UC BERKELEY SCHOOL OF LAW
||215 Boalt Hall, | Berkeley | CA 94720
|Number of students enrolled
|Bar passage rate (first-time test takers)
|Law school cost (tuition and fees)
||$50,163 per year
The University of California, Berkeley, School of Law is also referred to as Boalt Hall and as Berkeley School of Law. The Department of Jurisprudence at Berkeley was founded in 1894 and thereafter the department was renamed School of Jurisprudence in 1912 and School of Law in 1950. Even though UC Berkeley School of Law is one of the best law schools in U.S. its environment is considered to be less stressful than most.
The law school has an acceptance rate that is lower than every other U.S. law school except Yale and Stanford. But Berkeley Law emphasizes more on GPAs and personal statements than on LSAT scores, and the school does not have a letter-grading system but has a pass/fail system designed to reduce the rat race.
The UC Berkeley School of Law offers interdisciplinary or dual degrees to interested students in combination with other schools in the university and also in combination with other universities across the nation. In the Berkeley-Harvard program, students in third year study at Harvard.
Rankings and reputation
In the U.S. News Law School Rankings published in 2012, Berkeley Law was placed seventh in its list of best law schools in the country. This also makes it the highest ranked public law school.
The intellectual property law department has been considered No. 1 in the nation for the past 11 years by the U.S. News & World Report. The school is also well-known for its social justice, environmental law and international law programs.
Prospects of placement and employment are as expected from one of the best schools of law in the U.S. Berkeley law graduates have a success rate of more than 88% at the bar and more than 98% are employed nine months after graduation. The ABA report on the employment prospects of the graduating class of 2011 shows that 80 percent of them were employed in jobs requiring bar passage within nine months of graduation.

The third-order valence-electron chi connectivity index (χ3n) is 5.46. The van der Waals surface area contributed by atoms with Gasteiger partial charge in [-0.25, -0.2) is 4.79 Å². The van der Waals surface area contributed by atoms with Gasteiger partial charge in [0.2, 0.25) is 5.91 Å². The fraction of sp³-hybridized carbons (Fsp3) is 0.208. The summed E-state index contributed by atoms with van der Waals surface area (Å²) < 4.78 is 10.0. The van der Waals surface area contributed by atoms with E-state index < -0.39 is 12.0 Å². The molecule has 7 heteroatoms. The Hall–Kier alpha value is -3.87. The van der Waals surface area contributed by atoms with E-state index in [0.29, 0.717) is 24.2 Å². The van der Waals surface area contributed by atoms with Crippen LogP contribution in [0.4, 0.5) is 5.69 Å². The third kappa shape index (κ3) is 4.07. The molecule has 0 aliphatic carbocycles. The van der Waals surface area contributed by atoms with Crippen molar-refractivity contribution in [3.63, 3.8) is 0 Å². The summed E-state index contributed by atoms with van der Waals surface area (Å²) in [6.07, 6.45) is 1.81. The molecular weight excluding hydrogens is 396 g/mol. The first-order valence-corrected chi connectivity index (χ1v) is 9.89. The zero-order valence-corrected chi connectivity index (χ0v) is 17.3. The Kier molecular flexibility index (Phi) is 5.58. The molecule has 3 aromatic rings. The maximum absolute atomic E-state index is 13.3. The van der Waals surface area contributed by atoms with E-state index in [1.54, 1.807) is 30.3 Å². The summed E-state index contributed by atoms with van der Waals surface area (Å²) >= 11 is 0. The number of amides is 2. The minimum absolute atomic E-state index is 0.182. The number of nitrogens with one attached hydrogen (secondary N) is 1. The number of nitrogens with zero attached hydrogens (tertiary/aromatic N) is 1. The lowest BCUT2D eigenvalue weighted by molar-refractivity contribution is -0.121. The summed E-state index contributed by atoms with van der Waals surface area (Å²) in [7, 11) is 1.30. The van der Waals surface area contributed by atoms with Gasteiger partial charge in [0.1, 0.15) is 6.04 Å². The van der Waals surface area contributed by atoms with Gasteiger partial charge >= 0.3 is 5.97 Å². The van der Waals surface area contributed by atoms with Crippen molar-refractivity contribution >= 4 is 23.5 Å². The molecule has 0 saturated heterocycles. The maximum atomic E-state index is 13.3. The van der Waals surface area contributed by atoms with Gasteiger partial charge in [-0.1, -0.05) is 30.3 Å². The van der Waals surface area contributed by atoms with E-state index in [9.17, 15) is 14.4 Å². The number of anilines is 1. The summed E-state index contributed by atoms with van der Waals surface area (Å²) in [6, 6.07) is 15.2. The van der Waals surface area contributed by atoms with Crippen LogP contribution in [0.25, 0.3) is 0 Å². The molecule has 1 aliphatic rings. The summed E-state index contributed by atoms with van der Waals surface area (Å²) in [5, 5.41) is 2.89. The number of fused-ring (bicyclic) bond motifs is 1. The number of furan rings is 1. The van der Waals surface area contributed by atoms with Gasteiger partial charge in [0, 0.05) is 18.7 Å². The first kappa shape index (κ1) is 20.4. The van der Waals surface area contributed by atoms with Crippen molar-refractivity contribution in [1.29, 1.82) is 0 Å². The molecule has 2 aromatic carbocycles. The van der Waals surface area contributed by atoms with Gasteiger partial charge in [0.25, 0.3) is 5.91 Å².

Berkeley Law also was featured in a list of top law schools analyzed and ranked by LawCrossing CEO Harrison Barnes. This list can be found here: Top Law Schools Analyzed and Ranked by America's Top Legal Recruiter.
Berkeley Law received 7,253 applications in 2011, out of which 920 were accepted. That's an acceptance rate of 12.7%. Average undergraduate GPA is between 3.64 and 3.89, while average LSAT score is between 163 and 170.
Personal statements are extremely important in gaining admission to Berkeley and usual personal statements submitted at Berkeley are known to be twice the length of that required by other law schools. The personal statement makes few specific requirements but is an opportunity for candidates to express themselves and their journey through life. Of course, the personal statement also provides a sample of the candidate's intelligence, expressions, and writing skills. Though personal statements are allowed to be up to four pages in length, resumes are expected to be in singe-page formats. Letters of recommendation are also given much weight in the admission process.
Like other top-tier law schools, Berkeley expects candidates to apply early though there is no early-decision program. Applications are usually opened from late October and offers start being sent then.
Berkeley Law's in-state resident tuition fees are lower than that in most universities though the law school is among the top ten in the world.
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You can browse a list of past webinars here: Webinar Replays
You can also listen to Harrison Barnes Podcasts here: Attorney Career Advice Podcasts
You can also read Harrison Barnes' articles and books here: Harrison's Perspectives
Harrison Barnes is the legal profession's mentor and may be the only person in your legal career who will tell you why you are not reaching your full potential and what you really need to do to grow as an attorney--regardless of how much it hurts. If you prefer truth to stagnation, growth to comfort, and actionable ideas instead of fluffy concepts, you and Harrison will get along just fine. If, however, you want to stay where you are, talk about your past successes, and feel comfortable, Harrison is not for you.
Truly great mentors are like parents, doctors, therapists, spiritual figures, and others because in order to help you they need to expose you to pain and expose your weaknesses. But suppose you act on the advice and pain created by a mentor. In that case, you will become better: a better attorney, better employees, a better boss, know where you are going, and appreciate where you have been--you will hopefully also become a happier and better person. As you learn from Harrison, he hopes he will become your mentor.
To read more career and life advice articles visit Harrison's personal blog.